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Brooklyn Navy Yard training program helps increase New Yorkers' path to meaningful employment

The four-week Bike Path program at the Brooklyn Navy Yard provides training for residents to become bike mechanics.

News 12 Staff

Apr 22, 2022, 12:52 AM

Updated 789 days ago


New Yorkers with modest job prospects now have a path to meaningful employment, thanks to the Second Chance Through Cycling initiative.
The four-week Bike Path program at the Brooklyn Navy Yard provides training for residents to become bike mechanics.
Ken Podzibah, president and CEO of Bike New York said on Thursday that for the individuals who are training, earning their bike mechanic certification holds a lot of power.
"Finding good, stable, decent paying job is very challenging these days, especially when you've had so many barriers thrown at you in your life. So what Bike Path does, it strives to level the playing field. Give people second chances," Podzibah said.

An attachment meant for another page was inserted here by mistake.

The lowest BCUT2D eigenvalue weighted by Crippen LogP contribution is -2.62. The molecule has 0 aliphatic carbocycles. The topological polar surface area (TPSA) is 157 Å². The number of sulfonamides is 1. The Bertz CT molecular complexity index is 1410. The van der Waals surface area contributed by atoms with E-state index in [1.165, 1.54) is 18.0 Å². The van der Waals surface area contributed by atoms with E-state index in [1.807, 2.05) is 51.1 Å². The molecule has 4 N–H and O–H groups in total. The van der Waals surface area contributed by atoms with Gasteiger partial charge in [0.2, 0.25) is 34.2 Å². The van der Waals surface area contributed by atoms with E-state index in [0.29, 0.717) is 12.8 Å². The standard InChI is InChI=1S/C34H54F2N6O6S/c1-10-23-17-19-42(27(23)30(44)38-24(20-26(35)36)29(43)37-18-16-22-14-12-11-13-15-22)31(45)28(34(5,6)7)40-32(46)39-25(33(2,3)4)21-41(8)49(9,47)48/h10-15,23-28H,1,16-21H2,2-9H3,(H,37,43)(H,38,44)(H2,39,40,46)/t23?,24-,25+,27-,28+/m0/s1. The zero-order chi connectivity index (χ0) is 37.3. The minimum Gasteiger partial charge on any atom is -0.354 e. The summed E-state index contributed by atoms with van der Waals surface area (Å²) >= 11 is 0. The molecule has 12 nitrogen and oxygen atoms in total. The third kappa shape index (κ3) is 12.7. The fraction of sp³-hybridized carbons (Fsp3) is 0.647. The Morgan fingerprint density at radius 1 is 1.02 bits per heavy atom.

Jed Marcus, president of One Community, the organization that sparked the idea of the Bike Path training program, said that despite tough circumstances, things look up.
"It's people who have great resilience, great desire, great resourcefulness and live lives that are really challenging, that have a lot of instability, that have a lot of risk, and so when you say we can offer you a job that's stable, that's a union job, that has benefits, all of a sudden their lives open up," Marcus said.
Quantae Herring said he will complete his training in about one week. He added that he's got an extra special connection to his work at the program.
"I've been restoring my own bicycle for my dad. My dad has a bad leg. It's an extreme sentimental value. Bigger than anything that money can buy," Herring said.
While the program has taught him about mechanics of bicycles, he said he learned some special things about his make-up too.
"Throughout my life, you know, I always felt like I had to be there for myself, so I didn't find myself in a lot of situations where I was helping others or changing others' days," Herring said. "I learn that I can really help others and change people's view on things just from using my words and knowledge."
Trainees wrapped up their session on Thursday by offering thanks to Assembly Member Kim Gallagher whose $10,000 grant will help keep the Bike Path program funded for the rest of the year.

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